A highly original history of the least understood and most intractable form of organised human aggression, from ancient Rome to our present conflict-ridden world.
We think we know civil war when we see it. Yet ideas of what it is, and isn't, have a long and contested history. Defining the term is acutely political, for ideas about what makes a war "civil" often depend on whether one is ruler or rebel, victor or vanquished, sufferer or outsider; it can also shape a conflict's outcome, determining whether external powers are involved or stand aside. From the American Revolution to the Iraq war, pivotal decisions have hung on such shifts of perspective.
The West's age of civil war may be over, but elsewhere it has exploded ' from the Balkans to Rwanda, Burundi, Somalia, Sri Lanka and, most recently, Syria. And the language of civil war has burgeoned as democratic politics has become more violently fought. This book's unique perspective on the roots, dynamics and shaping force of civil war will be essential to our ongoing struggles with this seemingly interminable problem.
'In 'Civil Wars'? Mr Armitage traces the evolution of an explosive concept, not to pin down a proper meaning but to show why it remains so slippery'¦ The meaning of civil war, as Mr Armitage shows, is as messy and multifaceted as the conflict it describes. His book offers an illuminating guide through the 2,000-year muddle and does a good job of filling a conspicuous void in the literature of conflict.'?'The Economist, 10th February 2017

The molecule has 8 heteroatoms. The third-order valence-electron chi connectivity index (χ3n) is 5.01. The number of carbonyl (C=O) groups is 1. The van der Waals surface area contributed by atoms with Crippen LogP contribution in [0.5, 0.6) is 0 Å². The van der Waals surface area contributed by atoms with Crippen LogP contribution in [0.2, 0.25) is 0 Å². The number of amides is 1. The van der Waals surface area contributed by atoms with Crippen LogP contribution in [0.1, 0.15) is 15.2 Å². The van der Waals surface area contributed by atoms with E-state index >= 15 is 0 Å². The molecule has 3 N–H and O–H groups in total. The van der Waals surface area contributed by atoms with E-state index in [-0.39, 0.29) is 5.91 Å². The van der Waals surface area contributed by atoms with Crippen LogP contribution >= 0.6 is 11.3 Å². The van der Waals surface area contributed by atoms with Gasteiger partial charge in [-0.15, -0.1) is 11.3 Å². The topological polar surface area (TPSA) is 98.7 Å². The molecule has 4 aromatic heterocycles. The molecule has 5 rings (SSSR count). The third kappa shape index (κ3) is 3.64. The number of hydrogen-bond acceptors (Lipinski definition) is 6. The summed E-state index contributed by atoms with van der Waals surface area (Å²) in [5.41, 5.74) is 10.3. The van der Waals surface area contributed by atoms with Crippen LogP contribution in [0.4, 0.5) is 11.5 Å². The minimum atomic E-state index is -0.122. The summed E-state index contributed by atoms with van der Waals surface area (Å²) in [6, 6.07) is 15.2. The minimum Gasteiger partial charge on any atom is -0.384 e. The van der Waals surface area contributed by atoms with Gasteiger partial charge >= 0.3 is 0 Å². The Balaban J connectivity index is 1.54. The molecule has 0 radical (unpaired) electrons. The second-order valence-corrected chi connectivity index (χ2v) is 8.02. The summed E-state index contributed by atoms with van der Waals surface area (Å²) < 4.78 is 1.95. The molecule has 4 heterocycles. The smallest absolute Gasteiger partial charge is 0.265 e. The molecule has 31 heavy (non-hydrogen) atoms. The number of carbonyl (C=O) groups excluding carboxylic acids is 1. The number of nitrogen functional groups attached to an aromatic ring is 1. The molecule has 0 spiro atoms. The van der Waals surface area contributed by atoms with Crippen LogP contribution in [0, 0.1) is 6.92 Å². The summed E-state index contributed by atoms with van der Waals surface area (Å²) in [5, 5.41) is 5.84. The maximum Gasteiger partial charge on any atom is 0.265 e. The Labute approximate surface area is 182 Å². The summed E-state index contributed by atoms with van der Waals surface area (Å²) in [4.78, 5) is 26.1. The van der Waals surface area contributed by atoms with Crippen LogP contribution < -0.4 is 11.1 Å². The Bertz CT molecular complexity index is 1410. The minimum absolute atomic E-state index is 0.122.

'Armitage's goal, in this wide-ranging and informative book, is to examine the history of the idea of civil war as it has developed from the Romans until the present time'¦ He has given us a book that is full of insights.'?'John Gray, Literary Review, March 2017.
'Armitage's work is consistent and his goal is clear.'?'Ed Jones, LSE Review of Books
'Given his stature in the academy, Armitage could have easily continued to write learned monographs on focused subjects. Instead, in an attempt to revitalize the historical discipline, he has risked the scorn of his colleagues by trying new methods. Both the impulse to try new ways of writing history and the finished product should be applauded. Armitage's approach might cause a revolution within the discipline. As he knows all too well, that revolution will be preceded by civil war.'?'Prof. John M. Collins, Reviews in History
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